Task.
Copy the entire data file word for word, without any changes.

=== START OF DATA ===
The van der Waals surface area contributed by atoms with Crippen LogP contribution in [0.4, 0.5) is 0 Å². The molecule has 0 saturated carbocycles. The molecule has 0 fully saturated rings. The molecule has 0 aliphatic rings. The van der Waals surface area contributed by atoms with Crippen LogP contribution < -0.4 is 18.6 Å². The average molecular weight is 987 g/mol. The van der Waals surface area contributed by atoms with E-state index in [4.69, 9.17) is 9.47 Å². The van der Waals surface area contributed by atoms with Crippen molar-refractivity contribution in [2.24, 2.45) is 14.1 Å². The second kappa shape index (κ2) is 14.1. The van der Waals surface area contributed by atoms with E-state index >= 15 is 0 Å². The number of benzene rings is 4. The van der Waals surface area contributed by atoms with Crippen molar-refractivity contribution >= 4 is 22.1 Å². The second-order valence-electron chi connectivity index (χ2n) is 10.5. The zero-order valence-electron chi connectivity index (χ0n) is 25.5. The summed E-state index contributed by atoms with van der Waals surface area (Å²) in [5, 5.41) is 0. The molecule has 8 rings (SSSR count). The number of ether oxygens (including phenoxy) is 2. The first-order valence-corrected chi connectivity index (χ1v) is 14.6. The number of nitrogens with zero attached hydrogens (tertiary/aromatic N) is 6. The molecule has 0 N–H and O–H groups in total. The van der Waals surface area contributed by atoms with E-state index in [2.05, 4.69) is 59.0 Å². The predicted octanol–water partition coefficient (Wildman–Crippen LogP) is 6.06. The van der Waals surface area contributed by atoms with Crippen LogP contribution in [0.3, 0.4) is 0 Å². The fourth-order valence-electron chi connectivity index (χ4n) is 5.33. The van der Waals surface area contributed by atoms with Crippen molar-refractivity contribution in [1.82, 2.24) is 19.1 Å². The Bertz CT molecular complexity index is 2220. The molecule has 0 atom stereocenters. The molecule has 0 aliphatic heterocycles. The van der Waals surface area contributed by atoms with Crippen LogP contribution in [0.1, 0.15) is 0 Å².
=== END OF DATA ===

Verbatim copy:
The van der Waals surface area contributed by atoms with Crippen LogP contribution in [0.4, 0.5) is 0 Å². The molecule has 0 saturated carbocycles. The molecule has 0 fully saturated rings. The molecule has 0 aliphatic rings. The van der Waals surface area contributed by atoms with Crippen LogP contribution < -0.4 is 18.6 Å². The average molecular weight is 987 g/mol. The van der Waals surface area contributed by atoms with E-state index in [4.69, 9.17) is 9.47 Å². The van der Waals surface area contributed by atoms with Crippen molar-refractivity contribution in [2.24, 2.45) is 14.1 Å². The second kappa shape index (κ2) is 14.1. The van der Waals surface area contributed by atoms with E-state index >= 15 is 0 Å². The number of benzene rings is 4. The van der Waals surface area contributed by atoms with Crippen molar-refractivity contribution >= 4 is 22.1 Å². The second-order valence-electron chi connectivity index (χ2n) is 10.5. The zero-order valence-electron chi connectivity index (χ0n) is 25.5. The summed E-state index contributed by atoms with van der Waals surface area (Å²) in [5, 5.41) is 0. The molecule has 8 rings (SSSR count). The number of ether oxygens (including phenoxy) is 2. The first-order valence-corrected chi connectivity index (χ1v) is 14.6. The number of nitrogens with zero attached hydrogens (tertiary/aromatic N) is 6. The molecule has 0 N–H and O–H groups in total. The van der Waals surface area contributed by atoms with E-state index in [2.05, 4.69) is 59.0 Å². The predicted octanol–water partition coefficient (Wildman–Crippen LogP) is 6.06. The van der Waals surface area contributed by atoms with Crippen LogP contribution in [0.3, 0.4) is 0 Å². The fourth-order valence-electron chi connectivity index (χ4n) is 5.33. The van der Waals surface area contributed by atoms with Crippen molar-refractivity contribution in [1.82, 2.24) is 19.1 Å². The Bertz CT molecular complexity index is 2220. The molecule has 0 atom stereocenters. The molecule has 0 aliphatic heterocycles. The van der Waals surface area contributed by atoms with Crippen LogP contribution in [0.1, 0.15) is 0 Å².